Home barbecue 101: Memorial Day ribs

Disclaimer: Not my ribs

Disclaimer: Not my ribs

If there is a holiday that marks the beginning of the backyard barbecue season, it has to be Memorial Day. Though it is a year-round practice in my house, I always make a point to fire up the smoker at some point over the long weekend for some ‘cue.

I’ve already talked about how easy it is to smoke some pulled pork at home. But sometimes, when I don’t have enough time to prep a butt, or too full of a schedule to man the Egg for 10-12 hours, I go to the next best thing: Spare ribs.

Yes, spare ribs. While I’ll never turn down a tender rack of baby backs, I’m very partial to the meatier, porkier spare rib. The notion that baby back ribs are always more tender than spares is false, assuming that the spare ribs are properly smoked. A key exception to this is if you are so pressed for time that you have to cook the ribs at a temp higher than 250 degrees. In that case, the spare ribs won’t work out well, and you should stick to baby backs.

So, for you rib rookies, here is a crash course that you can put to good use this weekend.

Comparatively, there is much less work that goes into smoking a good rack of ribs, and the end product is just as much of a crowd pleaser.

A few key things to note:

– If you boil your ribs, stop reading this right now and go bash your head against a wall. The word “blasphemous” doesn’t do it justice. You are dead to me now.

– Prep work is crucial to a good rack of ribs. Like leaving the giblets in the turkey, forgetting to remove the pleura – AKA, the silver skin, a thin membrane lining the bone side of the ribs – will ruin an otherwise promising rack. The membrane gets rubbery and gross.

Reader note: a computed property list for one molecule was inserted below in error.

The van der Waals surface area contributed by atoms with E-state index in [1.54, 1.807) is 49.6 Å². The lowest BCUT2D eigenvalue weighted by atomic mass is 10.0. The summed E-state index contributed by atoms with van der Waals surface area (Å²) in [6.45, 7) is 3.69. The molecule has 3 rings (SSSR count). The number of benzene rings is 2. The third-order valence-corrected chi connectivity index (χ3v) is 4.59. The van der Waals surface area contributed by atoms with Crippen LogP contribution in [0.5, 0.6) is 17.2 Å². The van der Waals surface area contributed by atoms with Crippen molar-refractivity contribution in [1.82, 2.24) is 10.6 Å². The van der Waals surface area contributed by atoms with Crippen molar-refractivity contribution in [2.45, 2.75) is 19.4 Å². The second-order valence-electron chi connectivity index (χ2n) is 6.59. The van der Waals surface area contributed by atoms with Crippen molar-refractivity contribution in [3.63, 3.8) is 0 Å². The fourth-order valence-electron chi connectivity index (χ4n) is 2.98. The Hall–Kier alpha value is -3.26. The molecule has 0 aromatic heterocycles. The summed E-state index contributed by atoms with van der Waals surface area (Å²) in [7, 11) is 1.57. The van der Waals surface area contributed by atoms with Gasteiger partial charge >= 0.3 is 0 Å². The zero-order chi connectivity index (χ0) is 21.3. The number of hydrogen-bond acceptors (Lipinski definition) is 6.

– “Fall off the bone” isn’t what you are shooting for (unless that is how you prefer your ribs). If the meat dissolves off of the bone, they are overcooked.

– If you are working with a small grill space, use a rib rack, but be careful. Don’t over crowd the ribs, there needs to be proper airflow between them racks. Also, make sure you flip the ribs halfway through, or the meat closest to the grill will overcook.

Ask your butcher if the membrane has been removed when you buy them. If not, ask if they can do it for you. And if the answer to that is no, removing the membrane yourself SHOULD be pretty easy (as in this video), but that stuff can get pretty slippery. When it comes time to grab it and pull, use a paper towel to get a little better grip.

Once the membrane is off, you can throw on marinade or brine if you’d like and refrigerate overnight. However, I usually find that to be unnecessary. I prefer to pat the ribs down with a good rub, let them rest while I fire up the egg, and then throw them straight on.

Assuming you are going with spare ribs, you definitely want to go low and slow. Keep the temperature between 225-250, for around 3-5 hours, depending on the thickness and size of your ribs.

As always, time is much less important than temperature. You are shooting for 180-190 degrees (I’d take them off no later than 185, lest they wind up like a pile of Houston’s overcooked “fork and knife” ribs). But the challenge with ribs is that getting an accurate read on a thermometer can be difficult.

Instead, you are going to have to do it by feel, which is somewhat of a contradiction in a post aimed at beginners. There are numerous ways to check the doneness…if a toothpick slides into the meat with little to no resistance, they are probably done. Pick up one of the racks with a pair of tongs…if they droop, and the meat cracks on the surface as though it is about to break, pull them off. Obviously, if the bone slides right out, pull them immediately – they are overcooked.

If you choose to apply a sauce, wait until the meat is ready before putting on the first coat. A coat of surgery sauce can turn gummy in the grill if applied too early. I like to avoid using too much mop sauce so as to not turn the bark soggy. I’m a fan of the Memphis-style dry rib, and I usually just leave the sauce on the side at the table. If you see that tell-tale pink ring on your meat, and have a good rub on there, that should be all that you need.

So, what is going onto your grill this weekend?

– By Jon Watson, Food & More blog

5:00 am May 25, 2012

Chrysler to move into Dime Building

A few days after Chrysler reported its best quarterly earnings since its 2009 bankruptcy, the automaker announced it would move around 70 employees to the historic Dime Building in downtown Detroit.